By Juan Cole | (Informed Comment) | – –
Humanity is not abandoning fossil fuels fast enough to avoid some massive changes to our world’s climate, with all the implications that change has for sea level, coastal erosion, extreme weather, and desertification and drought. There have been impressive advances in adoption of solar and wind technology in 2015, but compared to the crisis, it is not nearly enough. I say this not to provoke despair but simply to underline that the crisis can be bad, or worse, or the absolute worst. We get to decide for future generations the kind of world they will live in.
The overriding question is how bad it will get. I am going to talk to an American audience, because the US is the one place where all this is still controversial (!), and this country produces 5.4 billion metric tons of carbon dioxide a year, among the highest per capita emissions in the world. I am therefore going to use Fahrenheit, since the Centigrade system confuses the 315 million Americans and downplays the threat.
All this is on my mind because I’ve been teaching history and climate change, and I think a historical sense of relative change over time is useful here. There is no point in talking absolutes.
Basically, and despite the more optimistic goals adopted in Paris at COP21, the world is locked into a rise of 3.6 degrees F. (2 degrees C.) already. Note that that is an average rise of surface temperature, including Antarctica, the cold oceans (most of the world’s surface area), etc. So if you are on land in a warm place like Arizona or California, it isn’t just that instead of a hot summer day being 115 F. in the shade, it will be 118.6 F. in the shade. The 3.6 degrees increase on average could take you into the 120s F.
The only question is, will we go on up from there– to 7.2 degrees F or 12 degrees F. average increase? Because that could make Arizona south of Flagstaff uninhabitable in the summer.
So, will we keep to a 3.6 degrees F. average increase, or go on up to 5 degrees, 7 degrees (click on this link to see what that would mean), 10 degrees? That’s the question.
James Hansen, the founding father of contemporary climate change science when he was at NASA, believes that a 3.6 degrees F. increase is already potentially deadly– and that is what we are bequeathing to our children, grandchildren and great grandchildren; more would be deadlier yet.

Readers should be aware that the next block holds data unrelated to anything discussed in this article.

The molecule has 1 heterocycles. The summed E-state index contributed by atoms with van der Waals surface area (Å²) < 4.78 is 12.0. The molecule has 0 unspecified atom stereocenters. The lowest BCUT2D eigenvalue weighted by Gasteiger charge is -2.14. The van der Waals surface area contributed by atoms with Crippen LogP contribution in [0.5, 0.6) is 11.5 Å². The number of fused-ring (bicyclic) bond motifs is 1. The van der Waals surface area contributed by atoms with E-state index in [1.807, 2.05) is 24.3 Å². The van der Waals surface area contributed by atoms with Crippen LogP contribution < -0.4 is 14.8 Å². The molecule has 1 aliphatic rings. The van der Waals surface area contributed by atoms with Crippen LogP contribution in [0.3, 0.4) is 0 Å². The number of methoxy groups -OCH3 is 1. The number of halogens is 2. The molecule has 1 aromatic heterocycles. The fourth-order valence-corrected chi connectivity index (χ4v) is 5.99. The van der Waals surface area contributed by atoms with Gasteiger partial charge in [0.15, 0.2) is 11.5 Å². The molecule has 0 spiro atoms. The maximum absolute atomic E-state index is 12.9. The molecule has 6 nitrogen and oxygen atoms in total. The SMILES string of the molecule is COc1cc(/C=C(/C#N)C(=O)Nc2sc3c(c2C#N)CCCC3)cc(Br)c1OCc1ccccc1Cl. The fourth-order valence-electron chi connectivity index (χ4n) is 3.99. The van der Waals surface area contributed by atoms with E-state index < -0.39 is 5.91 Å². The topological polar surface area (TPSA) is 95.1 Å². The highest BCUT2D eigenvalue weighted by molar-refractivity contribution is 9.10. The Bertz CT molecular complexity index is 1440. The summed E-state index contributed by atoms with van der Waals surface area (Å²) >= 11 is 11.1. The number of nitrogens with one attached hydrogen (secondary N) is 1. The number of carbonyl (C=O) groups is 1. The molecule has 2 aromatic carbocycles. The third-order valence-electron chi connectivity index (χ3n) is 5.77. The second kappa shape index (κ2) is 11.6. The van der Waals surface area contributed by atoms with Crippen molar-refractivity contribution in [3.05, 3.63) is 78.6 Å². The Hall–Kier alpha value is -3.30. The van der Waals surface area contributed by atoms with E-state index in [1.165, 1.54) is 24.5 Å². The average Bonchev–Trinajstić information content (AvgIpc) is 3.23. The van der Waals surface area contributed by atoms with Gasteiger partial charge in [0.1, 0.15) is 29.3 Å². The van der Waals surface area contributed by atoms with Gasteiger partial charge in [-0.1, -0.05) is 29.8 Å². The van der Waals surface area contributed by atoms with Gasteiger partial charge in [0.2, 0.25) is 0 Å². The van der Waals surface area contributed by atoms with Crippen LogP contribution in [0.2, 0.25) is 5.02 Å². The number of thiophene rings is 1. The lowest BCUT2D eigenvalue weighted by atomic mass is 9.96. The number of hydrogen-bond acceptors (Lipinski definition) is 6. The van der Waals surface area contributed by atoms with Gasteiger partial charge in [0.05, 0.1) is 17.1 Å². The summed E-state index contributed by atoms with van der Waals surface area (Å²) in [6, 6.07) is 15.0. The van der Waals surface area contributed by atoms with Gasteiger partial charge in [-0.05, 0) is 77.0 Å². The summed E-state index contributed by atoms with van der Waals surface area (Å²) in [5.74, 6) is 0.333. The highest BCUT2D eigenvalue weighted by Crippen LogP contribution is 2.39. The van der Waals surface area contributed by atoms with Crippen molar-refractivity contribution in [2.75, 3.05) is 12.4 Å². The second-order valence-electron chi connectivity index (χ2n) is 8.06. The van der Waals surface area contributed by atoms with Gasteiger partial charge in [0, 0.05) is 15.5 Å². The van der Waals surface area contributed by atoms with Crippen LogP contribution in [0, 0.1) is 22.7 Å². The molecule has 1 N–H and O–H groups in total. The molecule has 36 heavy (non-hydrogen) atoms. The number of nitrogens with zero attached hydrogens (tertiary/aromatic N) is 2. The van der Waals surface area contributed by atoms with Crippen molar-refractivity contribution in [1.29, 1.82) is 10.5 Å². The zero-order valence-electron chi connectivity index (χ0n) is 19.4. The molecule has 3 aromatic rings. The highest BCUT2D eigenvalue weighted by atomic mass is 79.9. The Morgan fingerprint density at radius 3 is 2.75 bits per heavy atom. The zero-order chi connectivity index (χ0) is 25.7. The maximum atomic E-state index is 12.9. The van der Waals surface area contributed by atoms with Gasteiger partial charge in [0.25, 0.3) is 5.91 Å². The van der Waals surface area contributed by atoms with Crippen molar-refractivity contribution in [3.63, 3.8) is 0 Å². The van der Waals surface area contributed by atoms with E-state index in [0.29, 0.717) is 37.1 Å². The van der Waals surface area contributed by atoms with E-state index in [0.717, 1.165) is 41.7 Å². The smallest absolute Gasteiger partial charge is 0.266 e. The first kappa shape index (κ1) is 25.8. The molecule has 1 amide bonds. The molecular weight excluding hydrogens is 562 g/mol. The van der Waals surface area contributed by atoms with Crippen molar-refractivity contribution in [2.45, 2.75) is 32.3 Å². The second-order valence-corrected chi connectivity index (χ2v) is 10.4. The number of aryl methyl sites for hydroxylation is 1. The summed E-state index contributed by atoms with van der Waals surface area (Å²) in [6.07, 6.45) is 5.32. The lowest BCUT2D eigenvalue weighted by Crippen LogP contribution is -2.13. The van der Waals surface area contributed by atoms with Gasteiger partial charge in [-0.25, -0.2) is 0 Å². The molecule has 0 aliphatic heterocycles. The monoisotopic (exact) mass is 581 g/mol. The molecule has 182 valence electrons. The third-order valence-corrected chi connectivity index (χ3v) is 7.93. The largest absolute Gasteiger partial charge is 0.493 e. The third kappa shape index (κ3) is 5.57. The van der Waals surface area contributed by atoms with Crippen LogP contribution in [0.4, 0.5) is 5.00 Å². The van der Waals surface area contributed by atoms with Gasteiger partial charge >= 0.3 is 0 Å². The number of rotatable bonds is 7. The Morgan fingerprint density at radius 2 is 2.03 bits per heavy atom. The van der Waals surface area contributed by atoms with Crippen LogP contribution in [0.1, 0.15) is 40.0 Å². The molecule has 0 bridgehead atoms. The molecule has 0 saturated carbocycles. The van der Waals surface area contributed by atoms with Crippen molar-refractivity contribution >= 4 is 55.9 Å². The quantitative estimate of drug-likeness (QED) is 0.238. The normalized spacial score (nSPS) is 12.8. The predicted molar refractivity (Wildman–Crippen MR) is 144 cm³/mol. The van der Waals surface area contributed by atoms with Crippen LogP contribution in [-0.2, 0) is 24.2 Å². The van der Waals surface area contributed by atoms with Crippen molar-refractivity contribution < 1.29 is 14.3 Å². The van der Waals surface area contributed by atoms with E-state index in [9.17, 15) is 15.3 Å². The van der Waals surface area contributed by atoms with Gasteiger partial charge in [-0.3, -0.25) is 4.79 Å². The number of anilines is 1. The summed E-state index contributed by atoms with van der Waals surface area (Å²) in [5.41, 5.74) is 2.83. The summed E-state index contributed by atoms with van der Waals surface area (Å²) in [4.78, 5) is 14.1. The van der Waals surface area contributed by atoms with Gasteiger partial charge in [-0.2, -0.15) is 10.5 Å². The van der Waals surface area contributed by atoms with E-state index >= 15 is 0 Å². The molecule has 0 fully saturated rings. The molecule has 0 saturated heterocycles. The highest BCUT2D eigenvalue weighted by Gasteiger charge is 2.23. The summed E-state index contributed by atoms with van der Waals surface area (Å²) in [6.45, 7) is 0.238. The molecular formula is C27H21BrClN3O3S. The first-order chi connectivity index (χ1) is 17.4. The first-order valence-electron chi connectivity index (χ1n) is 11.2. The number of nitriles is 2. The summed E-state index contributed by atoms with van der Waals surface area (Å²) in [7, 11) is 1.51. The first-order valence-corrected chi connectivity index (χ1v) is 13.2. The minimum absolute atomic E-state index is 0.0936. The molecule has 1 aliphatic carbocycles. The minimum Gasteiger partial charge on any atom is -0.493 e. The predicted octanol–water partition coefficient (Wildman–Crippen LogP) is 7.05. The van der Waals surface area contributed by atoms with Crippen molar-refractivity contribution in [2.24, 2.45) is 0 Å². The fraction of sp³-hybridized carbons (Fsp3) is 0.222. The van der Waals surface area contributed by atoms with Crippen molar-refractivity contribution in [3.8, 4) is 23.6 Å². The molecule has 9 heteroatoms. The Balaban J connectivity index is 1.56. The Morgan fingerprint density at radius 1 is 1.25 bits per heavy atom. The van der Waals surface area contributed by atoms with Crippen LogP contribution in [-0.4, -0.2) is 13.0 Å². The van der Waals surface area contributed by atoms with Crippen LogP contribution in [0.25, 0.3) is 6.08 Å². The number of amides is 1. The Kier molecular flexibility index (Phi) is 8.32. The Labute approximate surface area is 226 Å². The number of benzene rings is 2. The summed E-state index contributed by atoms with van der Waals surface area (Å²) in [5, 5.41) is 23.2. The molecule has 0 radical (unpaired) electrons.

The problem is that there are potential tipping points into new, complex or chaotic climate systems, and the hotter we make it the more likely we are to set off a tripwire. If we warm up the frozen methane clathrates on the sea floor of our continental shelves, they could burp up the most potent warming gas known, and lead to a one-two punch of warming, as may have happened in the distant past. Paleo-archeologists in Sweden found evidence in the soil of a 10,000-year-long stationary storm during a very warm period of the earth’s past. That might be hard on your roof.
Likely Miami and New Orleans are already gone. New York and Washington D.C. substantially gone. Don’t bequeath your grandchild a house in West Palm Beach. Southern Florida is where most of the state’s groundwater comes from, but the soil down there is limestone and porous, so rising sea water is going to seep up into the aquifers. Miami will be submerged, because no dike system can keep the water from welling up underground. A lot of Floridians will have to move north or the state will have to put in a lot of solar desalinization plants (but those will gradually be submerged, too, so you’d have to keep rebuilding them in each generation).
But then the question becomes, whether we will also lose cities at higher elevations– 10, 15, even 30 or 40 feet above sea level.
So I am arguing for a sliding scale. The more emissions we avoid now, the less bad it will be in the future.